* Played with John Coltrane
* Played on some of the greatest jazz albums of the 60s & 70s.
McCoy Tyner is a jazz pianist best known for his working relationship with John Coltrane, whom he played with between 1960 and 1965, including A Love Supreme.
After leaving Coltrane’s group, Tyner produced a series of post-bop albums released on Blue Note Records from 1967 to 1970 that often took the Coltrane quartet’s music as a point of departure and also incorporated African and East Asian musical elements.
During this period, Tyner experimented on other instruments such as koto, flute, percussion and harpsichord.
Tyner’s work from the 1970s is often cited as examples of vital, innovative jazz that was neither fusion nor free jazz.
Trident (1975) is notable for featuring Tyner on harpsichord (rarely heard in jazz) and celeste, in addition to his primary instrument, piano.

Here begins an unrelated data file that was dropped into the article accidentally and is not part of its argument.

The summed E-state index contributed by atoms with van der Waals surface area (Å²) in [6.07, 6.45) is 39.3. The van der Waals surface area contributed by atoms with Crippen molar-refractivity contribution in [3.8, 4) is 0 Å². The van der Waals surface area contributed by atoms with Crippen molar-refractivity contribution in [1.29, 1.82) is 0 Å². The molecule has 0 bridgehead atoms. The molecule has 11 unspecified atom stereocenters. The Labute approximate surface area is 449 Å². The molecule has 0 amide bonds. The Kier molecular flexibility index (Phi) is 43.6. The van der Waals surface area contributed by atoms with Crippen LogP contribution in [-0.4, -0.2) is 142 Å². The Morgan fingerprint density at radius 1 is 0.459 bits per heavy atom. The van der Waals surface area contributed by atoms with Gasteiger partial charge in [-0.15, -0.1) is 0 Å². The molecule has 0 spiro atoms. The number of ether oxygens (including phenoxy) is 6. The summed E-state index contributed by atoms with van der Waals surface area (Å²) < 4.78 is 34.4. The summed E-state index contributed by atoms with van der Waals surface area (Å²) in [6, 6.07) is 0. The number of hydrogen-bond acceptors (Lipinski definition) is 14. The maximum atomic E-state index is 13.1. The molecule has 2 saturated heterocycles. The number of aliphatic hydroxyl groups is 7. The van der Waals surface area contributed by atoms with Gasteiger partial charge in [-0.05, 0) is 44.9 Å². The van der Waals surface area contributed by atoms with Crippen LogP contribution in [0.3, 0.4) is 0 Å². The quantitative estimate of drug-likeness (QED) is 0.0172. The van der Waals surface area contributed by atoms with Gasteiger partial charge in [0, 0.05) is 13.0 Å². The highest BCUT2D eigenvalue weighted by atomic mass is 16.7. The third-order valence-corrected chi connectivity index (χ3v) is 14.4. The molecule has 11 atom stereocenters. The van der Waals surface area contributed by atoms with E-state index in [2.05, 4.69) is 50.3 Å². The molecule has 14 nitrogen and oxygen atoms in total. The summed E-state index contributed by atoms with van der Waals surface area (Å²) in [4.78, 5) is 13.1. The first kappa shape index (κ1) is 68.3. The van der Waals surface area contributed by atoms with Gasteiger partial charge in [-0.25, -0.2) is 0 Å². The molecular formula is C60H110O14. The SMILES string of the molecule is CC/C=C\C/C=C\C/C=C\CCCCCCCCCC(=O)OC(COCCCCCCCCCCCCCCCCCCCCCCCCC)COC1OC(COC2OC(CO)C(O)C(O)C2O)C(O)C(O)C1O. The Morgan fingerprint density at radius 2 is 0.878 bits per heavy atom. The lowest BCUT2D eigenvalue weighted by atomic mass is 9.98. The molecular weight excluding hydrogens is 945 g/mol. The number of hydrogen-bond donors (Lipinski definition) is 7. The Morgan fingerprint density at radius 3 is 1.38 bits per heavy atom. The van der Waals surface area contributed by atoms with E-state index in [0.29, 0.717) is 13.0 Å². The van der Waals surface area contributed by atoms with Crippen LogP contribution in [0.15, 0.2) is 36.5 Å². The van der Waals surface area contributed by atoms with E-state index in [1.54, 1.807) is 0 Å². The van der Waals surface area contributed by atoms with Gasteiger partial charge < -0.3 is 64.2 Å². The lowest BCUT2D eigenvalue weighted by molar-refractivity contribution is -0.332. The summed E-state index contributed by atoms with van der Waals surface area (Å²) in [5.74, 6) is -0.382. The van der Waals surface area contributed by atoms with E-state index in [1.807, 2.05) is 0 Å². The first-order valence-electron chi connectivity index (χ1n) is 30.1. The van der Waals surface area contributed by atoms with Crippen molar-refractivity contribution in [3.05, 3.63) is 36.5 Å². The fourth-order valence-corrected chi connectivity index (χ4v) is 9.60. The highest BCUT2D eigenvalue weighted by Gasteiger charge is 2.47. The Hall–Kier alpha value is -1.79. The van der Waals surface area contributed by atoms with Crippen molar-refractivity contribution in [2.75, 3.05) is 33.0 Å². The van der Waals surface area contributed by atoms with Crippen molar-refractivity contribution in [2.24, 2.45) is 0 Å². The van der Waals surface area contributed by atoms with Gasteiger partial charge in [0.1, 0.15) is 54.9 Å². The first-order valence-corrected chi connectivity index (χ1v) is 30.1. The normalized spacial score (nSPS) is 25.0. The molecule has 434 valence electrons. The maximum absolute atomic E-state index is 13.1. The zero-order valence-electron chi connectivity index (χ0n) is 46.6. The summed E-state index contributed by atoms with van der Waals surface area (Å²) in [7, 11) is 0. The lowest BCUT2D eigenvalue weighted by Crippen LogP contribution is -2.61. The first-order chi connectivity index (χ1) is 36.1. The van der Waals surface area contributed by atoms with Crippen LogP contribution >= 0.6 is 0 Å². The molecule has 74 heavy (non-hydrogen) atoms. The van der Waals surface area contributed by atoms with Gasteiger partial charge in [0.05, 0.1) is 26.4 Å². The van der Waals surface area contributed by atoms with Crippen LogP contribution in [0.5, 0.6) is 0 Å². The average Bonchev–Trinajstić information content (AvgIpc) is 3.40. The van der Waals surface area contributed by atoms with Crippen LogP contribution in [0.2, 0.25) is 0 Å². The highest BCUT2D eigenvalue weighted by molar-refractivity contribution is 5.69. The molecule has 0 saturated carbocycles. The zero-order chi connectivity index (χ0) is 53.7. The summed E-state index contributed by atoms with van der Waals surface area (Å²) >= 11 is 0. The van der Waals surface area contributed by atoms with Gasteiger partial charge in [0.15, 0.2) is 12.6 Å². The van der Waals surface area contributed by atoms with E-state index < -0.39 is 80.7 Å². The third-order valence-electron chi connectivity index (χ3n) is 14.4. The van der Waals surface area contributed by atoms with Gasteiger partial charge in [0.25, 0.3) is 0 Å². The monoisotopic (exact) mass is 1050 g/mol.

Tyner is considered to be one of the most influential jazz pianists of the 20th Century, and his playing can be distinguished by a low bass left hand, in which he tends to raise his arm relatively high above the keyboard for an emphatic attack; the fact that Tyner is left-handed may contribute to this distinctively powerful style.
Tyner’s unique right-hand soloing is recognizable for a detached, or staccato, quality. His melodic vocabulary is rich, ranging from raw blues to complexly superimposed pentatonic scales; his unique approach to chord voicing (most characteristically by fourths) has influenced a wide array of contemporary jazz pianists, most notably Chick Corea.